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Arnold v Britton [2015] UKSC 36

By Oxbridge Law TeamUpdated 28/07/2023 14:12

Judgement for the case Arnold v Britton

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Contract Law Notes

Contract Law

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  • When interpreting a written contract, the court should determine the parties' intention based on how a reasonable person, possessing all the relevant background knowledge available to the parties, would understand the language used in the contract. 
  • The unfavourable or disastrous outcome of an arrangement does not justify deviating from the ordinary interpretation of the language used in the contract. Similarly, the imprudence of a specific term does not serve as a reason for departing from its natural meaning.
  • The court reiterates the principle of "commercial common sense" as a guiding factor in contractual interpretation but warns against using it to rewrite the contract based on subjective views of fairness or commercial reasonableness.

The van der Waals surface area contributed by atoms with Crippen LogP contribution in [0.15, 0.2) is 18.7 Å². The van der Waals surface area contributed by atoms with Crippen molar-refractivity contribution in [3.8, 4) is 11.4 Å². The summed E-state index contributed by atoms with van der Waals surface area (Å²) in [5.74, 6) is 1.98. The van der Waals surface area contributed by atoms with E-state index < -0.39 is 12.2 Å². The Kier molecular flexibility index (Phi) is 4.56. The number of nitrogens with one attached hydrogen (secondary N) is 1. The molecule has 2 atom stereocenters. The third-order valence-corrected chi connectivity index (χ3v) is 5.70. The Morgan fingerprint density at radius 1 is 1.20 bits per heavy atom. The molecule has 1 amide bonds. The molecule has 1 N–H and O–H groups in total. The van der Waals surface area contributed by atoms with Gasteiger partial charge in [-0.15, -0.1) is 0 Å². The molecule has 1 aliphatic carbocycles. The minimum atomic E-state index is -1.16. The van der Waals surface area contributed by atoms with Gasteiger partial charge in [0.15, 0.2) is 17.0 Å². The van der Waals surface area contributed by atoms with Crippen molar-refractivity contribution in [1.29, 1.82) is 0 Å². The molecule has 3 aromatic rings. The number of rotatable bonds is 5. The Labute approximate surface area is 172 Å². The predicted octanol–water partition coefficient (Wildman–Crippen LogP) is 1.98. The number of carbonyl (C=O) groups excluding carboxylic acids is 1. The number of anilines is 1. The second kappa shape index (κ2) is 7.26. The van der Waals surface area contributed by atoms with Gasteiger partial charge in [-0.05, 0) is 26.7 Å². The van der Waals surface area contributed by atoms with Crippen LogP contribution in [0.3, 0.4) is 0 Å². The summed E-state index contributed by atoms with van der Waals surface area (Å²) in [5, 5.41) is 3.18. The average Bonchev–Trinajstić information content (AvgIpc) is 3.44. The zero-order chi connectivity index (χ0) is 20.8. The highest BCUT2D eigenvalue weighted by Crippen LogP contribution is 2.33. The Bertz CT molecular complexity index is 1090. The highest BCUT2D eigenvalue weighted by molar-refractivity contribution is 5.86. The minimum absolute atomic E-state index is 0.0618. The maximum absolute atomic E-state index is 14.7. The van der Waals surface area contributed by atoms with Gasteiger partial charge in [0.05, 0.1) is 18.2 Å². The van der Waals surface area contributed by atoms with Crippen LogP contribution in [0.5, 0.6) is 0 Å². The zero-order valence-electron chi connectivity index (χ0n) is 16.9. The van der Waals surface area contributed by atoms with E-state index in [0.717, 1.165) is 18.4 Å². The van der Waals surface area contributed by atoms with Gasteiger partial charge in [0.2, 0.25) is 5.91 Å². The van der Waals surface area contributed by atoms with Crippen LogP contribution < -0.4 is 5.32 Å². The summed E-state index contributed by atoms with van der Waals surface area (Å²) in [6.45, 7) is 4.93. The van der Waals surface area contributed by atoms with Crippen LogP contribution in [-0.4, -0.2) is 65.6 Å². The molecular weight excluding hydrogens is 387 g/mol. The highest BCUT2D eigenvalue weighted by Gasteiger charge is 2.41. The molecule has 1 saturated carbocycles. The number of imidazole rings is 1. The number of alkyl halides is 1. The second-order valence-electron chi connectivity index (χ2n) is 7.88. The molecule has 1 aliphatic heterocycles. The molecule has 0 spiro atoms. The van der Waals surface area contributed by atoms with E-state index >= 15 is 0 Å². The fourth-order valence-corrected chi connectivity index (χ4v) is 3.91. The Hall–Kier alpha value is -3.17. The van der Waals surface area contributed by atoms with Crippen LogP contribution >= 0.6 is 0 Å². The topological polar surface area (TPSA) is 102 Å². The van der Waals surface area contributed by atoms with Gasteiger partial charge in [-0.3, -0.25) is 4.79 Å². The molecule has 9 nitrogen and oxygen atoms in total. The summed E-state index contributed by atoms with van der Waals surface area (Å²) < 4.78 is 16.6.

• Oxwich Leisure Park, consisting of ninety-one chalets, is each leased for 99 years from 25 December 1974 with similar terms. The current tenants under 25 of these leases are the appellants. The leases contain a service charge covenant, and the lessor is obligated to provide various services to the park.
  • The dispute centres around the interpretation of clause 3(2) of the leases, particularly regarding the payment of the service charge. The landlord, the respondent, contends that the clause requires an initial annual service charge of £90, increasing at different intervals for the first 70 chalets and the last 21 chalets.
  • The main question before the court is whether the respondent's interpretation of clause 3(2) in the 25 leases, where the increase is yearly, is correct.


  • Arnold v Britton reinforces the importance of clear and precise drafting in contracts. It demonstrates the courts' commitment to upholding the parties' original intentions as expressed in the contractual terms, even if the outcome is financially detrimental or imprudent.
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